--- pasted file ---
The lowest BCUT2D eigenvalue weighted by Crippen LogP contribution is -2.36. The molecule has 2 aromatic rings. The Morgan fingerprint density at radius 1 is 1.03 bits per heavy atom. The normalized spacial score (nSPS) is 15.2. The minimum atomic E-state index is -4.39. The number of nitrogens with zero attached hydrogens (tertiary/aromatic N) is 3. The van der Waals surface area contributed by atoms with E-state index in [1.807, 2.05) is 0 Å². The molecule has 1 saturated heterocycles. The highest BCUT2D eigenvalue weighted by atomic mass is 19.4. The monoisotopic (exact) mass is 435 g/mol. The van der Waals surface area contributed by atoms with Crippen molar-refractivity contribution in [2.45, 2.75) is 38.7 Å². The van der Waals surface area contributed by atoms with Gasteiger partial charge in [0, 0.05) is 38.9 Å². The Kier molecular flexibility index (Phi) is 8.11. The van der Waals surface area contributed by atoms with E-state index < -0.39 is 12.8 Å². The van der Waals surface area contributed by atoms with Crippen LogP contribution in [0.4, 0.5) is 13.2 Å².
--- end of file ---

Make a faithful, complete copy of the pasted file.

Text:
The lowest BCUT2D eigenvalue weighted by Crippen LogP contribution is -2.36. The molecule has 2 aromatic rings. The Morgan fingerprint density at radius 1 is 1.03 bits per heavy atom. The normalized spacial score (nSPS) is 15.2. The minimum atomic E-state index is -4.39. The number of nitrogens with zero attached hydrogens (tertiary/aromatic N) is 3. The van der Waals surface area contributed by atoms with E-state index in [1.807, 2.05) is 0 Å². The molecule has 1 saturated heterocycles. The highest BCUT2D eigenvalue weighted by atomic mass is 19.4. The monoisotopic (exact) mass is 435 g/mol. The van der Waals surface area contributed by atoms with Crippen molar-refractivity contribution in [2.45, 2.75) is 38.7 Å². The van der Waals surface area contributed by atoms with Gasteiger partial charge in [0, 0.05) is 38.9 Å². The Kier molecular flexibility index (Phi) is 8.11. The van der Waals surface area contributed by atoms with E-state index < -0.39 is 12.8 Å². The van der Waals surface area contributed by atoms with Crippen LogP contribution in [0.4, 0.5) is 13.2 Å².